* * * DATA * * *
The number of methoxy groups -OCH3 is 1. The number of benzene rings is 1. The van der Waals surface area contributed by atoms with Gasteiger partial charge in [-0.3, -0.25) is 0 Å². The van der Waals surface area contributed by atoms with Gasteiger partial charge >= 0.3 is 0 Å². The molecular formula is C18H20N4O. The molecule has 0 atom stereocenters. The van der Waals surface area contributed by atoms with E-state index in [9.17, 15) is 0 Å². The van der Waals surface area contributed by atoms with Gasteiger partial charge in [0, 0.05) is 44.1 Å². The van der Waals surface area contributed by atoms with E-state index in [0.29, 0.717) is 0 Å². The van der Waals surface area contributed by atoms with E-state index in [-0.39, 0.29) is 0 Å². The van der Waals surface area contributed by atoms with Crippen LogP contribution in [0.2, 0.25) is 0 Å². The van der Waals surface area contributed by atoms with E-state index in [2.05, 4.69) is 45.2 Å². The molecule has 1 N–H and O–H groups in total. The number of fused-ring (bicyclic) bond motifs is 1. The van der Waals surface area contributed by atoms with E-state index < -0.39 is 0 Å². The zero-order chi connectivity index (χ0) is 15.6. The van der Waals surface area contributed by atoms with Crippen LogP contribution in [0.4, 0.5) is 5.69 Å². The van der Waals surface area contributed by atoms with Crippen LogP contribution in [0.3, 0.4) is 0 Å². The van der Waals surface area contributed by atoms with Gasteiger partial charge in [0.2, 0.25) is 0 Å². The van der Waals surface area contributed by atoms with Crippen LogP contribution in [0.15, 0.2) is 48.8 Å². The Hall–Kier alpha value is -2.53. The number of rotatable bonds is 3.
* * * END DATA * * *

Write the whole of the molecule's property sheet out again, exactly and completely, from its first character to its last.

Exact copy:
The number of methoxy groups -OCH3 is 1. The number of benzene rings is 1. The van der Waals surface area contributed by atoms with Gasteiger partial charge in [-0.3, -0.25) is 0 Å². The van der Waals surface area contributed by atoms with Gasteiger partial charge >= 0.3 is 0 Å². The molecular formula is C18H20N4O. The molecule has 0 atom stereocenters. The van der Waals surface area contributed by atoms with E-state index in [9.17, 15) is 0 Å². The van der Waals surface area contributed by atoms with Gasteiger partial charge in [0, 0.05) is 44.1 Å². The van der Waals surface area contributed by atoms with E-state index in [0.29, 0.717) is 0 Å². The van der Waals surface area contributed by atoms with E-state index in [-0.39, 0.29) is 0 Å². The van der Waals surface area contributed by atoms with Crippen LogP contribution in [0.2, 0.25) is 0 Å². The van der Waals surface area contributed by atoms with E-state index in [2.05, 4.69) is 45.2 Å². The molecule has 1 N–H and O–H groups in total. The number of fused-ring (bicyclic) bond motifs is 1. The van der Waals surface area contributed by atoms with E-state index < -0.39 is 0 Å². The zero-order chi connectivity index (χ0) is 15.6. The van der Waals surface area contributed by atoms with Crippen LogP contribution in [0.4, 0.5) is 5.69 Å². The van der Waals surface area contributed by atoms with Crippen LogP contribution in [0.3, 0.4) is 0 Å². The van der Waals surface area contributed by atoms with Gasteiger partial charge in [0.2, 0.25) is 0 Å². The van der Waals surface area contributed by atoms with Crippen LogP contribution in [0.15, 0.2) is 48.8 Å². The Hall–Kier alpha value is -2.53. The number of rotatable bonds is 3.